Or how I learned to stop worrying and love versionless package management
If you spend any time on the golang-nuts mailing list you’ll learn that the
only thing more contentious than generics is package management. When I first
started writing Go I saw the lack of a “real” package manager as a glaring
oversight but the more I write Go the more I appreciate the simplicity
It’s easy to think of the benefits of versioned packages. They give everyone on the team a consistent set of code and many times they communicate API changes through a semantic versioning scheme. But package versioning is not without its downfalls.
In this post we’ll look at the options available to application developers, the responsibilities of library developers, and the side effects of versionless package management.
Just use the standard library
Many third party Go libraries attempt to provide richer implementations of existing standard library packages. However, many times their extensive feature set becomes too large to test properly and it adds cognitive overhead to a project by requiring new developers to understand an additional framework.
Of the 200+ Go web frameworks on GitHub, I use none of them.
HTTP-based projects have such a range of requirements and trade offs that I
appreciate the balance of functionality and pragmatism that
If I need middleware for my application, it’s trivial to write an
that fits my project perfectly. There is no one-size-fits-all web framework.
Logging is another area where less is more. There are over 500 Go logging
libraries on GitHub but I prefer the simplicity of the standard
log package. It provides a small, fixed-scope library for printing timestamped
messages to standard error. That’s all I need. Adding additional features such
as leveled logging adds complexity to the rest of the code by making developers
choose when to use
DEBUG instead of
INFO levels. If it’s important enough
to log then you should always log it.
Staunch supporters of DRY may cringe at this suggestion but many times copying small bits of code into your project can be a better choice than importing an entire library. Pulling small functions over allows you to tweak them to your specific needs and grow them over time, if needed. They also limit the knowledge needed by other developers on the project by not requiring them to read another library’s full docs to understand the dependency.
Several months ago I released a Go testing library that had no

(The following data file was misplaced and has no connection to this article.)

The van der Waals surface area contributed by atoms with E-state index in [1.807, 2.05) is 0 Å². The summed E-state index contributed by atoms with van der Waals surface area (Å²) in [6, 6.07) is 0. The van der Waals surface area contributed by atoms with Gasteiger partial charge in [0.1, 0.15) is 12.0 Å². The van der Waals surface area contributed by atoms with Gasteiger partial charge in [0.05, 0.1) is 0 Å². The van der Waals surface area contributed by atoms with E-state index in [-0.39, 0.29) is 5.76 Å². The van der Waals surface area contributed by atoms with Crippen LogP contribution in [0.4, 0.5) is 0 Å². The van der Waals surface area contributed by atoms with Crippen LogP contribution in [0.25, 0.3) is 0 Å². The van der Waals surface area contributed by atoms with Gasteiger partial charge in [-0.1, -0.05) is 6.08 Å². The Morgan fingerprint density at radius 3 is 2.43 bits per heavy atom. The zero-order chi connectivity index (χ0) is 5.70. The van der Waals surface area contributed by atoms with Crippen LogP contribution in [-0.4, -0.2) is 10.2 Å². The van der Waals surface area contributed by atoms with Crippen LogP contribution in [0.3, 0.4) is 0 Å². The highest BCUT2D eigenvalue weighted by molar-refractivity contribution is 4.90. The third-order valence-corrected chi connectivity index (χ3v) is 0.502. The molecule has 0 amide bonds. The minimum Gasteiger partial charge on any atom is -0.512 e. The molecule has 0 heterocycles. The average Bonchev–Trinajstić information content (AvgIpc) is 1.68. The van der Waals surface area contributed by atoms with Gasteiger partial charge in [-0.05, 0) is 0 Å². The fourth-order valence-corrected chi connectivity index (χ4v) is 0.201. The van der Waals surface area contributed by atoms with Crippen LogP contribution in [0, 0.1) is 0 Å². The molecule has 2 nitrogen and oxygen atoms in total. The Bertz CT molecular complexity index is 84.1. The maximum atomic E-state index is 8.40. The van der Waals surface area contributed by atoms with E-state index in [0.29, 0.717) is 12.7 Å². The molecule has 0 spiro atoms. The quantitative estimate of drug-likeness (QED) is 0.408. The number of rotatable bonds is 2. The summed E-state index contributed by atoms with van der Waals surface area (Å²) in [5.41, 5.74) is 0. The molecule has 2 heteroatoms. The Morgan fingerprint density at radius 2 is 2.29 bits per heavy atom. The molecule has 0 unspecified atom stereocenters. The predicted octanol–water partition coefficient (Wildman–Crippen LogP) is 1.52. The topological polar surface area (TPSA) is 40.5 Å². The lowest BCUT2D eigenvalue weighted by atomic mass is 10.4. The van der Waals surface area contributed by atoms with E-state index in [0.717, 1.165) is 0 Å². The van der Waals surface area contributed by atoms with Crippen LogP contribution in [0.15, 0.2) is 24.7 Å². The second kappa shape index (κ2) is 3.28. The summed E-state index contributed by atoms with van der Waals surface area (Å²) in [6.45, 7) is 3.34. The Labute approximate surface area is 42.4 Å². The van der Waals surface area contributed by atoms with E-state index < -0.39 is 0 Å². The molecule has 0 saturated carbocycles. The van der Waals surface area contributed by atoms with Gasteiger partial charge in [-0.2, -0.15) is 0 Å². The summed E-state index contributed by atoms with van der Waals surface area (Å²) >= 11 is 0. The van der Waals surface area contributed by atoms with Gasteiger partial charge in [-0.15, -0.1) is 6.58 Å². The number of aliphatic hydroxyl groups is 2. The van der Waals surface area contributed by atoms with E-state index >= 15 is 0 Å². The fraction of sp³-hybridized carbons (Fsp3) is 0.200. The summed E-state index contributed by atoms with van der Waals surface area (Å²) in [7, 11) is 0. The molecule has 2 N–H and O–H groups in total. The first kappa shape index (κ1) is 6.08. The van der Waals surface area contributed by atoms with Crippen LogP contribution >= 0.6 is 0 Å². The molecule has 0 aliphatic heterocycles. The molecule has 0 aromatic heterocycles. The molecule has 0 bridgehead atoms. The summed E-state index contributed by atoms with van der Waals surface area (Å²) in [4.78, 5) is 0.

because it was small enough that I wanted users to simply copy the functions out
that they needed. Another good example is when using simple algorithmic
functions such as consistent hashing. Many times they are less than
50 lines of code. Please consult the library’s license before copying any code.
As much as I try to stick with the standard library, there are some times that
I need to use an third party library. Because
go get doesn’t provide
versioning I look at libraries much differently than when I used something like
In Ruby it was common to add libraries to an application with reckless abandon.
A three year old Rails project could easily have 50 dependencies in its
Gemfile. Over time I would need to upgrade libraries and, undoubtedly, their
functionality or API would change and conflict with other libraries I used. So
I would have to upgrade those other libraries which could cause more conflicts.
That’s when I realized that a library with 30 versions is actually 30 separate libraries.
In Go, I try to write and use libraries that have a fixed scope so they only need one version. For example, the css library implements the W3C’s CSS Syntax Module Level 3 spec so its scope is fixed. Once implemented and tested, changes and bug fixes are minimal.
Another example is the Bolt library. It’s goal is to provide a simple, fast, transactional key/value store. By limiting its problem space, Bolt is able to keep a minimal API and be well tested. After nearly six months of running in a variety of production systems without issue, Bolt was upgraded to version 1.0 and development has stopped. The project is not abandoned – it’s simply complete. Adding features would compromise the stability of the project. The next version of Bolt won’t be 2.0, it will simply be called something else.
High quality builds trust & trust builds community
One unexpected side effect to versionless package management is that I now need to know and trust the developers who write the libraries I use. Because of that, I’ve become much more involved in the Go community than I was in any other language community.
I regularly read through source code of projects I use to see if the library maintainer’s style and project quality is congruent with what I expect. It’s given me a much better appreciation for the developers in the community. Knowing someone’s code is very personal and I believe this is one small reason why the Go community has thrived.
The Go language provides amazingly high quality and well thought out implementations of common libraries. Many times it’s all you need for a project. There will always be times when you need major functionality that is outside the scope of the standard library. In those cases I hope you take the time to know the code and the developer for the library that you’re using.